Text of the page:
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In Memoriam



Obituary Profiles of Entertainment Industry Figures And The Legacies They Leave Behind


The Poet Of Alienation


Thursday, August 2--------Michelangelo Antonioni, the Italian director whose chilly depictions of alienation were among the most cherished artistic breakthrough of international cinema, died earlier this week in his home in Rome. He was 94. In 1985, Antonioni suffered a debilitating stroke that left him partly paralyzed, but he continued to make films for two more decades. Along with his fellow auteur Ingmar Bergman (who died less than 24 hours earlier), this poet of alienation is one of the idiosyncratic film giants whose works will remain forever relevant, continuously open to discussion and interpretation.  

Antonioni rose to international fame and prominence in the early 1960s, as the Italian neo-realist cinema of fellow Italian directors Roberto Rossellini and Vittorio de Sica was waning and the international influence of Italian cinema was not as acute (these were the years when the French New Wave of Godard, Truffaut, Resnais and Rohmer was in bloom). Antonioni reclaimed world attention to Italian cinema, this time producing purposefully arty films rather than the documentary-style that categories post-war neo-realism.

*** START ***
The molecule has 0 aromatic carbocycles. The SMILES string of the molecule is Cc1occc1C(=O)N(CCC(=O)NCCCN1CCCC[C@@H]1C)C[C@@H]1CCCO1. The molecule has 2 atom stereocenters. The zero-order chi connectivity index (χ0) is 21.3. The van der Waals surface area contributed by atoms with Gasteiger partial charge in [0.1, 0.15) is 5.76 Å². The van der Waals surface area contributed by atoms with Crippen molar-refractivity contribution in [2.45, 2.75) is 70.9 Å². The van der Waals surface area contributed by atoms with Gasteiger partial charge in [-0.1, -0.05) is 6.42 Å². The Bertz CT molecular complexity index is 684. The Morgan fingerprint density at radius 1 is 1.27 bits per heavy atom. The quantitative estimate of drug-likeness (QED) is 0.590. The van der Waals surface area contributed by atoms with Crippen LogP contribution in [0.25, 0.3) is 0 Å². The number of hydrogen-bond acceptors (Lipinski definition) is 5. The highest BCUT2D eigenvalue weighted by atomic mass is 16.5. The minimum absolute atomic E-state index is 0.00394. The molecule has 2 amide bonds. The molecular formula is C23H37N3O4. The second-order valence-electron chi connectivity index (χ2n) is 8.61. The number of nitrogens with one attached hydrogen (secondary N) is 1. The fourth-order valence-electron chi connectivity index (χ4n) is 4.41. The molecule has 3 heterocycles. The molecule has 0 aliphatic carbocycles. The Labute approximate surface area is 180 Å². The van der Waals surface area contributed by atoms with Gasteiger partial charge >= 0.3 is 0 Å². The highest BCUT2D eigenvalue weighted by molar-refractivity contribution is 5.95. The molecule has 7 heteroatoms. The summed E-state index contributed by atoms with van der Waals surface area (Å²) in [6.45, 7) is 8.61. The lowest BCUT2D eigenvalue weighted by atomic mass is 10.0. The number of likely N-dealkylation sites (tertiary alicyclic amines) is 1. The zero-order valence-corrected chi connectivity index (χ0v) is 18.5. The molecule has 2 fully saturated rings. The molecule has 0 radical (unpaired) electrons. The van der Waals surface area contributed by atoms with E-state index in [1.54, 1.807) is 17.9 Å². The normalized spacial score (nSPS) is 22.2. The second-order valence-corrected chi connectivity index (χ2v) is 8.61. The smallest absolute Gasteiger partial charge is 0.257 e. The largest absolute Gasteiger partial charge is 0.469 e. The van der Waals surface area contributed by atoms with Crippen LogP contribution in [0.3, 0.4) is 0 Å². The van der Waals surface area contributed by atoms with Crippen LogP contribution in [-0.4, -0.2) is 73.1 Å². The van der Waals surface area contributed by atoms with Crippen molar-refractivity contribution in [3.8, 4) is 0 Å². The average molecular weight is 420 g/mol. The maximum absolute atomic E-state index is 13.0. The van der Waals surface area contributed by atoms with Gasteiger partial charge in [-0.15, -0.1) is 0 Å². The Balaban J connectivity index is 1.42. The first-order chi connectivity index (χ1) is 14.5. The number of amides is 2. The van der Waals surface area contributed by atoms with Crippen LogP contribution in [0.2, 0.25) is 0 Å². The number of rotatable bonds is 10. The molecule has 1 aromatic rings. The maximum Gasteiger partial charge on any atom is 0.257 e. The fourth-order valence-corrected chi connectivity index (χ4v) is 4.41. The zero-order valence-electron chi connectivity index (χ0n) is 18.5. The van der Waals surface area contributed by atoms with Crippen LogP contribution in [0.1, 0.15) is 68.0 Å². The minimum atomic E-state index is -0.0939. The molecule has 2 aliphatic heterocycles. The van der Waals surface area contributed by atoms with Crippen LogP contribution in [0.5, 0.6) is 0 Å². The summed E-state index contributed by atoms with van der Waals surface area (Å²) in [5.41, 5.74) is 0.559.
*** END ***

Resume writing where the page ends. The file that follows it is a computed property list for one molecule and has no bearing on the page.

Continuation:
Michelangelo Antonioni was born on Sept. 29, 1912, into a well-to-do family of landowners in Ferrara, in northern Italy. He was a born pictorialist, with an interest in oil painting traced back to his teenage years. At the University of Bologna, he began to write stories and plays and to direct some of them. By then, he was also a film fantatic, writing reviews of his favorite American and Italian genre films for the local newspaper. 

He moved in 1940 to Rome, when he eventually joined the staff of Cinema Magazine, edited by Vittorio Mussolini, Il Duce’s son. In 1943, during World War II, he was able to bankroll his first film, a documentary called GENTE DEL PO (People of the Po Valley), about the difficult lives of local fishermen. The German occupying forces destroyed much of the footage (although it was seen as a short film at the 1946 Venice Film Festival). After the war, Antonioni wrote more film criticism and made more short documentaries. But he became skeptical of the neo-realist movement that dominated Italian filmmaking and yearned for a more aesthetic and poetic approach to filmmaking.